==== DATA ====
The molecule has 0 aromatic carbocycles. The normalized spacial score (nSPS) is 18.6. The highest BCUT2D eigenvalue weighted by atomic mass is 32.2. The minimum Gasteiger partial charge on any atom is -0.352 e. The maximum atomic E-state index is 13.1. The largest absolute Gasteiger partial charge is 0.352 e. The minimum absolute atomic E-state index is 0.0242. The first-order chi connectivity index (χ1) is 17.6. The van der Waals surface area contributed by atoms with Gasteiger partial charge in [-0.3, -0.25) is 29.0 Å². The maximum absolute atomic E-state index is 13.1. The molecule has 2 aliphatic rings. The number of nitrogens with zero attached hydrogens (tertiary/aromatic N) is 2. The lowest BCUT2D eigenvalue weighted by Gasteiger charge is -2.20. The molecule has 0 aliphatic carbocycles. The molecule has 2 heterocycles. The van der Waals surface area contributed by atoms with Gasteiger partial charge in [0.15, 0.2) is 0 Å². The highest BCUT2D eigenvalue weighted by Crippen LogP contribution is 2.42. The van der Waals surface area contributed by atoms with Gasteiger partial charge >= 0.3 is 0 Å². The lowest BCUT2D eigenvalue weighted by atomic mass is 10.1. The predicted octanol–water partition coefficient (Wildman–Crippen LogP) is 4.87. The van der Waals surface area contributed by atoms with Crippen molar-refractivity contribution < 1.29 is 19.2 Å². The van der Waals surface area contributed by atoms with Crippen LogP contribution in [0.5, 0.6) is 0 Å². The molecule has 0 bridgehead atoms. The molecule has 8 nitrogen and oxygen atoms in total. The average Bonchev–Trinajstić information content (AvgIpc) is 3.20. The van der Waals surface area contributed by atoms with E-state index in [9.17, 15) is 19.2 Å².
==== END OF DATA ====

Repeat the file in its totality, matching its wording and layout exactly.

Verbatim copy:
The molecule has 0 aromatic carbocycles. The normalized spacial score (nSPS) is 18.6. The highest BCUT2D eigenvalue weighted by atomic mass is 32.2. The minimum Gasteiger partial charge on any atom is -0.352 e. The maximum atomic E-state index is 13.1. The largest absolute Gasteiger partial charge is 0.352 e. The minimum absolute atomic E-state index is 0.0242. The first-order chi connectivity index (χ1) is 17.6. The van der Waals surface area contributed by atoms with Gasteiger partial charge in [-0.3, -0.25) is 29.0 Å². The maximum absolute atomic E-state index is 13.1. The molecule has 2 aliphatic rings. The number of nitrogens with zero attached hydrogens (tertiary/aromatic N) is 2. The lowest BCUT2D eigenvalue weighted by Gasteiger charge is -2.20. The molecule has 0 aliphatic carbocycles. The molecule has 2 heterocycles. The van der Waals surface area contributed by atoms with Gasteiger partial charge in [0.15, 0.2) is 0 Å². The highest BCUT2D eigenvalue weighted by Crippen LogP contribution is 2.42. The van der Waals surface area contributed by atoms with Gasteiger partial charge >= 0.3 is 0 Å². The lowest BCUT2D eigenvalue weighted by atomic mass is 10.1. The predicted octanol–water partition coefficient (Wildman–Crippen LogP) is 4.87. The van der Waals surface area contributed by atoms with Crippen molar-refractivity contribution < 1.29 is 19.2 Å². The van der Waals surface area contributed by atoms with Crippen LogP contribution in [0.5, 0.6) is 0 Å². The molecule has 0 bridgehead atoms. The molecule has 8 nitrogen and oxygen atoms in total. The average Bonchev–Trinajstić information content (AvgIpc) is 3.20. The van der Waals surface area contributed by atoms with E-state index in [9.17, 15) is 19.2 Å².